Lisa is a writer, editor, and podcaster based in sunny St. Petersburg, Florida. She got her start in local journalism early, but has also worked in a variety of small businesses, including her own vintage clothing store. Now, she works as a personal finance reporter by day, while co-hosting a weekly podcast about the business of fashion by night. When she’s not working, you can find Lisa watching baseball, enjoying the Florida coastline, and playing in a shuffleboard league.
As a Story Terrace writer, Lisa interviews customers and turns their life stories into books. Get to know her better by reading her autobiographical anecdote below.
George would wave me over to the floral bushes in the pebbled yard behind his beach house. “Look,” he said, “you can pet the bees.”
The bushes would be buzzing with bees, the big fuzzy ones that look like cartoon characters instead of ones of nature’s hardest-working creatures. He would reach out a tanned finger and stroke the back of one of them, ever so gently.
George and his wife were my next-door neighbors on a tidy block in the northern suburbs of Philadelphia. But during the summer, they ventured to the Jersey Shore for weeks at a time, to a small, navy-blue bayside cottage. My parents and I would make the drive to spend a weekend with them when their own children and grandchildren weren’t visiting.
George was especially proud of his vegetable garden, from which he harvested juicy red tomatoes and crisp green peppers for months. He knew those big fat bees covered in a fine dust of pollen were a big part of the recipe for his gardening success.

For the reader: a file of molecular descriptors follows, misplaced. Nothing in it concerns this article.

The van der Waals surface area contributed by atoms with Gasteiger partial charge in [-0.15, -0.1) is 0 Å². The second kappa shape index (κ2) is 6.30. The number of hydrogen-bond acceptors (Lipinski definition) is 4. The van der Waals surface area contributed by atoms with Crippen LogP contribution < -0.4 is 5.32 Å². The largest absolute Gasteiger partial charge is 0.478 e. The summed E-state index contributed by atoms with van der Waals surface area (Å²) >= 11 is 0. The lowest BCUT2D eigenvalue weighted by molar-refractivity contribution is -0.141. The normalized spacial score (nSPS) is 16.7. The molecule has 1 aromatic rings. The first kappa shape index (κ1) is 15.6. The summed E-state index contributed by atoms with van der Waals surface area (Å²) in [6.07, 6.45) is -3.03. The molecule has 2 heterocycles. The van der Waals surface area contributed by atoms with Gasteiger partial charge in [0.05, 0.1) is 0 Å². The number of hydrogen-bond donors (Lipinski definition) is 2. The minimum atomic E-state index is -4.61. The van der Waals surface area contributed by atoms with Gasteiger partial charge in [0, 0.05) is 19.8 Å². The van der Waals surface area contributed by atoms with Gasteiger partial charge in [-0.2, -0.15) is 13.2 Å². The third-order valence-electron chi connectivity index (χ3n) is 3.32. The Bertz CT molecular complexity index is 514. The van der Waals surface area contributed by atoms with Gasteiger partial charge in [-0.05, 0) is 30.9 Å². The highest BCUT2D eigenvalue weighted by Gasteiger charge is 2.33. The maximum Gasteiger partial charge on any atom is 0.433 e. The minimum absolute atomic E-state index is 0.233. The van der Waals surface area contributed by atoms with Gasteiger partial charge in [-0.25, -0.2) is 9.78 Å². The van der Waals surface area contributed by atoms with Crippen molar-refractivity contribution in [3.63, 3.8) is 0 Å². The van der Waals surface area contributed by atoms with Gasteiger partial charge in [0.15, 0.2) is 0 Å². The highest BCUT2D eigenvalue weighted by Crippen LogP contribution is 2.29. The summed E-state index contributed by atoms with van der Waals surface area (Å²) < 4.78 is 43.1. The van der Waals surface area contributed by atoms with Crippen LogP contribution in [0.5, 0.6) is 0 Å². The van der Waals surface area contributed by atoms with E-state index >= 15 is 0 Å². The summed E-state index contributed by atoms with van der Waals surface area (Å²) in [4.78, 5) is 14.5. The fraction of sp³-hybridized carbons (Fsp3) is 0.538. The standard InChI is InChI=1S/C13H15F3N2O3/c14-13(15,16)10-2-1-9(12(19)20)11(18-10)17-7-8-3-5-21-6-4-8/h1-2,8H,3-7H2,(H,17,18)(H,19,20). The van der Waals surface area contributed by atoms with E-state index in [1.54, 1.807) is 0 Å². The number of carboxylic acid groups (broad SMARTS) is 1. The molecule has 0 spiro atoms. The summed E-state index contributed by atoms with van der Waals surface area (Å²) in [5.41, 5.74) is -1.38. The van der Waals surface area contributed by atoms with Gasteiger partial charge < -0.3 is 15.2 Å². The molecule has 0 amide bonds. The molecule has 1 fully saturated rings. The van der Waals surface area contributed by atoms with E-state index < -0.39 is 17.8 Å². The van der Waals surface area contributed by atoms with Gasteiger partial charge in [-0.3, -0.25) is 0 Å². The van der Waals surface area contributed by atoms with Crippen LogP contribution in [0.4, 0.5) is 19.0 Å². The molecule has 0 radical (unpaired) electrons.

Every summer, he would explain this to me. But I was terrified of bees. Not just wary, not just happy to avoid them. Terrified. I didn’t have a dangerous allergy, but rather my fear seemed to stem from them buzzing close to my ears as they zipped by.
But here we were in the garden on a long summer evening, like we had stood holding our watering cans so many times before. George was smiling as he gently pet a giant bumble bee, while I slowly inched backward away from this interspecies moment of tenderness.
George is gone now, and I haven’t been back to that beach town in decades. I’m sure that cozy house got bulldozed in favor of something bigger, flashier. But I think of those summer nights whenever I see a garden buzzing productively.
Last summer, a friend who had just paid to have a community of bees carefully relocated from the eaves of her house announced grimly, “They’re back. You wanna see them?” The group of visitors there that day moved hastily from the living room to the backyard to gape at them as they buzzed, scrambling their bodies over each other to find the exact spot where they had once resided.
I was mesmerized out there, a cluster of women watching a cluster of bees. I stood an extra step behind the group. I admire the bees, although still from afar.
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